By Deborah Charles
Bright, who went from last to first by pulling off a difficult twirling series of tricks to win Australia's first gold of the Games, said her parents had secretly travelled from her hometown of Cooma to watch her.
"It wasn't until I finished my second run that my brother pointed them out. I just burst into tears, I had no idea," said Bright, who had tears streaming down her face as she waited at the bottom of the halfpipe to find out if she had won a medal.
"I don't know when they got in. I was over at the house that we have yesterday and they weren't there. But I found out that they were hiding in a closet when I was there, so I wouldn't see them," she told reporters.
Bright thrilled the flag-waving Australians in the crowd when she landed one of the hardest tricks done by women on her second run for a high score of 45.
The Australian, who has just recovered from a concussion and is the only woman to have landed some of the sport's toughest tricks performed mainly by men, fell twice on her first run as she attempted to increase the degree of difficulty with a move that could ensure her a medal.
But she came back in her second run and tried the same move again, this time landing it cleanly. She also pulled off a difficult series of multiple twisting moves as she soared high above the 22-foot halfpipe.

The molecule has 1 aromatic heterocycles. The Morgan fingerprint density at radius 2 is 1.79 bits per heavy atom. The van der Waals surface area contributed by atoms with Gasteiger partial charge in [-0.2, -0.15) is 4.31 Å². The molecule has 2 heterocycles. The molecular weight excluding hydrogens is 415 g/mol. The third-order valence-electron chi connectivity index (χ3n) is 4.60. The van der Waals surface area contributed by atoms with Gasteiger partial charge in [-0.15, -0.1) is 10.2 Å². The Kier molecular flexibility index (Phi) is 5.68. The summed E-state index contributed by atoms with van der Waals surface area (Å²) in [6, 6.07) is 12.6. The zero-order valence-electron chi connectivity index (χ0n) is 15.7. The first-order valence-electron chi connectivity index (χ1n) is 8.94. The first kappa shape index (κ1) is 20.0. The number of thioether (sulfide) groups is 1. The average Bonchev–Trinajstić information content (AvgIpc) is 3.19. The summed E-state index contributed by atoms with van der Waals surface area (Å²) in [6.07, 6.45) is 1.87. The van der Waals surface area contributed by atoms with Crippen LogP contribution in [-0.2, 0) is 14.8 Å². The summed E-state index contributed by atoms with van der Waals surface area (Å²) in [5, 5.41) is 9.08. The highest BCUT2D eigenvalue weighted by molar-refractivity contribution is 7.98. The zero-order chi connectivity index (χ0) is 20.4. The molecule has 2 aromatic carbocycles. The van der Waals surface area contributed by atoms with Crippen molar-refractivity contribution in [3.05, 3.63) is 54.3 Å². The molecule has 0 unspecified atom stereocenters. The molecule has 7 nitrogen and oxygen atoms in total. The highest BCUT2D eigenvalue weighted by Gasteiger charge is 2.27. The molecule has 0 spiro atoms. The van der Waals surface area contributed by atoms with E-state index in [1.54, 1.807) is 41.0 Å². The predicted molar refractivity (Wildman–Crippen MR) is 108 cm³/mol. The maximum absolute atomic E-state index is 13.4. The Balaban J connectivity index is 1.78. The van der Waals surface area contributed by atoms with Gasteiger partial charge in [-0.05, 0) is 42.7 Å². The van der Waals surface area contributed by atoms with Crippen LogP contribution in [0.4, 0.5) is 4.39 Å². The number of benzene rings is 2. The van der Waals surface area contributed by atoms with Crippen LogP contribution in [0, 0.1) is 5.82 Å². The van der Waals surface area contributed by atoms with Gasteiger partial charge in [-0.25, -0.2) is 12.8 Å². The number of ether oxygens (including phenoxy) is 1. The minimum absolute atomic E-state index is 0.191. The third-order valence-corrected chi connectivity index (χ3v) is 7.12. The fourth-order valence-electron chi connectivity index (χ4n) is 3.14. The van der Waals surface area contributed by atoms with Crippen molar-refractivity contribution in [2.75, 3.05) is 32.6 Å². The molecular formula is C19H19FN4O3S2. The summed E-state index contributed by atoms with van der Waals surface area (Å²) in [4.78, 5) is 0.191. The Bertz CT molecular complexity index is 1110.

"It's not the end of the world that I fell. It happens. So I just kind of put it behind me," she said. "I knew what I was going to do, I've done it all before so I just had to go and have some fun with it."
But once she was done with her run, Bright had an agonizing wait as the other 10 women went down the course one at a time. It was not until the final run of American Hannah Teter that Bright knew she had won.
Defending gold medalist Teter, the only one of the top four women who did not fall in her first run, flew high and performed multiple twisting moves but finished second after failing to improve on her 42.4 points in the first run.
"Torah's run was super motivating. I just didn't catch her tonight -- she was on fire," Teter said.
Teter's team mate Kelly Clark, the 2002 gold medalist, took the bronze.
(additional reporting by Allan Dowd)
(Editing by Ed Osmond)